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Adam Berkowitz, math teacher

This story was originally published in the Communiqué (Fall 2023 edition) that was delivered in late December.

Back to School Night and Parent-Teacher Conferences, which both took place during the first trimester this fall, are annual events where current parents meet their student’s teachers, learn what each course offers, and check on student academic progress. These two events offer important outreach from the Academy of Holy Angels faculty to develop and grow trust and partnership between students, parents/guardians, and school staff in order to provide each student with the best possible education.

While the events often receive positive feedback, the last few years have seen a greater amount of accolades. This year, through many emails, phone calls, and conversations, teachers and parents were singing their praises about their individual experiences at AHA. “Receiving this feedback is good, positive affirmation of our school culture,” said Principal Heidi Foley. She went on to say, “One parent told me that a new teacher shared how great AHA is after just a few weeks here - that the students are great, the colleagues great, that she can really teach.”

As a Catholic, college-preparatory high school, one of the school’s primary focuses, as stated in its mission, is to help each student excel intellectually. For AHA students, learning is an opportunity for challenge, growth, and exploration
through a wide variety of classes, including core curriculum, electives, and faith and service. Offering a robust and well-rounded curriculum requires the school to hire teachers who are content experts, and it is something on which the school prides itself.

Jack Dayton, digital science teacher

Teachers receive support through regular class observations, usually performed by Principal Foley or a peer teacher. Jack Dayton (pictured right), computer science and digital arts teacher, is new to AHA but not new to teaching. He has taught at three other schools across the country. He shared, “It’s so much different here. I’ve already had three of my classes observed – not from a critical place, but from a curious, supportive role. I’ve felt such sincere care from Heidi and my colleagues. It makes me feel deeply valued as a teacher.” On how this impacts his teaching, Mr. Dayton said, “We are allowed to take our teaching deeper and try new, cutting-edge things. Holy Angels balances its rich, traditional culture with a forward-thinking educational approach, and the students and teachers benefit from that.”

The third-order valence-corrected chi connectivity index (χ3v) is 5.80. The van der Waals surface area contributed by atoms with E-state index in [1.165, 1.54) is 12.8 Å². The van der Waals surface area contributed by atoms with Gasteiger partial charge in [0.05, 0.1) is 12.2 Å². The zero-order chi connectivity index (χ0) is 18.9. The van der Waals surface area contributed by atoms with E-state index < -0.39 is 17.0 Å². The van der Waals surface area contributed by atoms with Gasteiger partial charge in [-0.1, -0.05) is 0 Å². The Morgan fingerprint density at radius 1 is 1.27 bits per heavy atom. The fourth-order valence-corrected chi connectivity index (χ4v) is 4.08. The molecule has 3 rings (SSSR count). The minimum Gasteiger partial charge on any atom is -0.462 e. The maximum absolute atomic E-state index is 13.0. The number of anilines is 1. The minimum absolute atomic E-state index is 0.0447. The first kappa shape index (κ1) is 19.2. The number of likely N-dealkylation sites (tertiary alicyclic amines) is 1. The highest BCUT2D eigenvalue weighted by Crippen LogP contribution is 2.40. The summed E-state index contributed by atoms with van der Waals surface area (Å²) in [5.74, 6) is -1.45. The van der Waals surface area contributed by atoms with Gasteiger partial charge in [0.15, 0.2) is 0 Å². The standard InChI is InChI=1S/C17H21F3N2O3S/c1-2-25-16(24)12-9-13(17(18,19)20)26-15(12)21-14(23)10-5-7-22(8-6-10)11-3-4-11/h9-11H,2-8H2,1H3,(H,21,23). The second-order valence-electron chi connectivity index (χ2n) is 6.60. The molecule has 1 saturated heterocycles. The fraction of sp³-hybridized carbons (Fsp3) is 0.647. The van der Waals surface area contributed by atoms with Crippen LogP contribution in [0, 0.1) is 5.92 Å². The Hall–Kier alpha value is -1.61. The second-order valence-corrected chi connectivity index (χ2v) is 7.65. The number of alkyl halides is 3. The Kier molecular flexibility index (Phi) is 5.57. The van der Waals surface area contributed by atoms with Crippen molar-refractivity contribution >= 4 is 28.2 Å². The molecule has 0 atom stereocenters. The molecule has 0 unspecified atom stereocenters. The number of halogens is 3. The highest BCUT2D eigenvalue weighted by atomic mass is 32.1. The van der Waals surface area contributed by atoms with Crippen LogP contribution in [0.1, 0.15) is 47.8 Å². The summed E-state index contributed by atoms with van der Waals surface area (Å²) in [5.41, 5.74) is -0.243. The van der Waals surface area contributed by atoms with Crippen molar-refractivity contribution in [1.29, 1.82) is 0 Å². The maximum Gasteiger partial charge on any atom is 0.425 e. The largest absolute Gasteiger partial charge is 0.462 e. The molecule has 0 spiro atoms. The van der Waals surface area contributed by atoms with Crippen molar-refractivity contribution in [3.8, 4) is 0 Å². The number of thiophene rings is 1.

“Holy Angels balances its rich, traditional culture with a forward-thinking educational approach, and the students and teachers benefit from that.”

Malia Lahr, science teacher and department chair

The families who make the decision to send their children to Holy Angels also play an important role in its culture. Of that, Malia Lahr (pictured left), science teacher and department chair, added, “I give credit to our parents who are willing to make a sacrifice to pay tuition. I know that they want their kids to be here because they think education is important, and, in turn, the students also think education is important.” Ms. Lahr, who’s taught at AHA for 11 years, said the respectful environment allows her to take her lessons further, benefiting the students. “I would look at myself as both a scientist and a teacher, so I’m grateful that I have a job where I can dive deeper into the subject and share my passions with our students.”

Math teacher Adam Berkowitz began at Holy Angels in 2018, taught out east for four years, and then moved back to Minnesota this fall. He, too, says that there is something special about AHA which made him eager to return. “A big thing I’ve noticed that is unique to Holy Angels is that people seem to really enjoy working here. When I talk to my colleagues, we are having friendly chit chat or sharing positive conversation about our jobs. Additionally, the fact that I haven’t had to deal with discipline at all is a testament to the culture of the school, the students, and the parents.”

Although sometimes more difficult to quantify with grades and test results, there is a strong desire by the school faculty to not only teach students but also develop the whole person. Ms. Lahr said, “We‘re all trying to teach these students how to be good people. That should be taught right alongside the core curriculum. This school really encourages us to do that. I am thankful that I am free to speak of morality and ethics. It’s more important to me that you leave here as a kind person than a straight-A science student.”

AHA teachers have an average tenure of 13 years, a testament to the school culture. As a way to measure staff satisfaction, the school provides an annual employee survey. The overwhelmingly positive results have earned AHA the designation of a Star Tribune Top Workplace for seven consecutive years (2017-2023), the only high school in Minnesota to receive that honor.

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